Pellagra-Like Dermatosis: To Be or Not to Be?
Oliveira AL1*, Portela J1, Calixto R1, Jose Vaz1, Agostini P2 and Calixto M3
1Department of Internal Medicine, Hospital Jose Joaquim Fernandes, Unidade Local do Baixo Alentejo, R. Dr. Antonio Fernando Covas Lima, Beja, Portugal
2Department of Pathological Anatomy, Hospital do Espírito Santo E.P.E, Largo Senhor da Pobreza 7000, Évora, Portugal
3Department of Dermatology, Hospital das Forças Armadas, Azinhaga Ulmeiros, 1649-020 Lisboa, Portugal
Journal of Clinical Case Reports
Pelagra was first described in Spain in 1795, with outbreaks in Italy and France until it became epidemic in the United States in the early 1900’s. Back then, nutritional deficiencies were common as a result of misinformation and famish until it was finally associated to maize, when eaten without being processed to make niacin available in the diet.
Nowadays, the wide access to a considerable nutritional variety makes this disease oblivious to most of the medical staff in the current, daily practice. We describe a case of an eighty-five-year-old woman living in a rural isolated area in the southern Portugal, brought to the urgency services of our centre with itchy, edematous dermatological lesions in her face, hands and forearms for the last three days.
When observed, the lesions were coarse, ulcerated with serohematic crusts in some areas, strictly delimited in areas of prolonged solar exposure, sparing the rest of the body. The history confirmed a poor intake of nutritional variety. Despite the poor contribution of analytical parameters for the diagnosis, as well as the unspecific dermo pathologic aspects, the clinical history favoured the hypothesis of Pellagra. The patient underwent niacin therapy and hydration with emollient, topic emulsions in the affected areas, with restricted improvement. With this case report we emphasize the importance of the nutritional details in a clinical history in patients with dermatological lesions, focusing as well in the distribution and aspect of those lesions. A careful history taking is essential to suspect such disease and, given its rarity, it is important to carefully consider all the differential diagnosis.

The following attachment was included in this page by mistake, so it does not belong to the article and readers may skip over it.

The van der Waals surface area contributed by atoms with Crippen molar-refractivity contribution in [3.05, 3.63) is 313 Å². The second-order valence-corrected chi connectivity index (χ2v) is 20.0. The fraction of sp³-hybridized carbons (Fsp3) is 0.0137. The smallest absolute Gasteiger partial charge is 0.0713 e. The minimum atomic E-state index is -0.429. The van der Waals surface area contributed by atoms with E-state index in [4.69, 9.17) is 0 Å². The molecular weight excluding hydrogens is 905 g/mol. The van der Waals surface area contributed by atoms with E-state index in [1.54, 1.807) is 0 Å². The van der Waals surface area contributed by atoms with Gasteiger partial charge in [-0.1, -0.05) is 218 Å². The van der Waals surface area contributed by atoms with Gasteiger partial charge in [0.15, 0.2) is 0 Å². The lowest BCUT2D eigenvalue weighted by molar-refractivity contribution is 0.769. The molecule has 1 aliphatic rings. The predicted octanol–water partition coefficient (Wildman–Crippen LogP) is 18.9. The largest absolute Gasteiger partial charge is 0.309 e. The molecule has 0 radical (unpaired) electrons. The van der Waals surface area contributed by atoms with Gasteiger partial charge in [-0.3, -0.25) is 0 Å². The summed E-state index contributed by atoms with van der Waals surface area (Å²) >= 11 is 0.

Pelagra; Niacin deficiency; Dermopathology; Diagnosis
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© 2019 Oliveira AL, et al. This is an open-access article distributed under the terms of the Creative Commons Attribution License, which permits unrestricted use, distribution, and reproduction in any medium, provided the original author and source are credited.